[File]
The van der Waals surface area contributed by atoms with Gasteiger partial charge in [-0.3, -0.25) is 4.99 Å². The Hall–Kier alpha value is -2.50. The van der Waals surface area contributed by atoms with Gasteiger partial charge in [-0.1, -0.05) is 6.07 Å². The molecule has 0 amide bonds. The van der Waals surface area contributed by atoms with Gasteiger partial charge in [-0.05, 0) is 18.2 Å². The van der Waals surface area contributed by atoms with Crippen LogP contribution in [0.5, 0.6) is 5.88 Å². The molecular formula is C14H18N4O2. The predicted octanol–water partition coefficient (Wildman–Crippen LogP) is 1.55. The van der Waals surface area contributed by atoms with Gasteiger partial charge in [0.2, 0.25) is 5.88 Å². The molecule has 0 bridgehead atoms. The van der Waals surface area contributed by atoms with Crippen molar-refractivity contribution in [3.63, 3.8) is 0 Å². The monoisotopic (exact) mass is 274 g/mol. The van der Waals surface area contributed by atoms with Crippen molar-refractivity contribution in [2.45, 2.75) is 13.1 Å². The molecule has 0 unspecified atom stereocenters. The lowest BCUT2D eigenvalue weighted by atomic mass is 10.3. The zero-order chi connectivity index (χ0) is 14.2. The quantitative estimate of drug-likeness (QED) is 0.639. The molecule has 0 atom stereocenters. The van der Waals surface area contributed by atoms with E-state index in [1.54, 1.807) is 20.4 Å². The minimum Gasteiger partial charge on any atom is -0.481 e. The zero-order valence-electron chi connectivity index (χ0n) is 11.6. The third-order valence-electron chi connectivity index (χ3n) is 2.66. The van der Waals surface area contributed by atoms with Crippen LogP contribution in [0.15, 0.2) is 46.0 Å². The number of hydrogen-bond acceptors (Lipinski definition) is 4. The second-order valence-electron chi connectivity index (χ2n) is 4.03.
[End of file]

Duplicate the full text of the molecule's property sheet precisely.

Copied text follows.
The van der Waals surface area contributed by atoms with Gasteiger partial charge in [-0.3, -0.25) is 4.99 Å². The Hall–Kier alpha value is -2.50. The van der Waals surface area contributed by atoms with Gasteiger partial charge in [-0.1, -0.05) is 6.07 Å². The molecule has 0 amide bonds. The van der Waals surface area contributed by atoms with Gasteiger partial charge in [-0.05, 0) is 18.2 Å². The van der Waals surface area contributed by atoms with Crippen LogP contribution in [0.5, 0.6) is 5.88 Å². The molecular formula is C14H18N4O2. The predicted octanol–water partition coefficient (Wildman–Crippen LogP) is 1.55. The van der Waals surface area contributed by atoms with Gasteiger partial charge in [0.2, 0.25) is 5.88 Å². The molecule has 0 bridgehead atoms. The van der Waals surface area contributed by atoms with Crippen molar-refractivity contribution in [3.63, 3.8) is 0 Å². The monoisotopic (exact) mass is 274 g/mol. The van der Waals surface area contributed by atoms with Crippen molar-refractivity contribution in [2.45, 2.75) is 13.1 Å². The molecule has 0 unspecified atom stereocenters. The lowest BCUT2D eigenvalue weighted by atomic mass is 10.3. The zero-order chi connectivity index (χ0) is 14.2. The quantitative estimate of drug-likeness (QED) is 0.639. The molecule has 0 atom stereocenters. The van der Waals surface area contributed by atoms with E-state index in [1.54, 1.807) is 20.4 Å². The minimum Gasteiger partial charge on any atom is -0.481 e. The zero-order valence-electron chi connectivity index (χ0n) is 11.6. The third-order valence-electron chi connectivity index (χ3n) is 2.66. The van der Waals surface area contributed by atoms with Crippen LogP contribution in [0.15, 0.2) is 46.0 Å². The number of hydrogen-bond acceptors (Lipinski definition) is 4. The second-order valence-electron chi connectivity index (χ2n) is 4.03.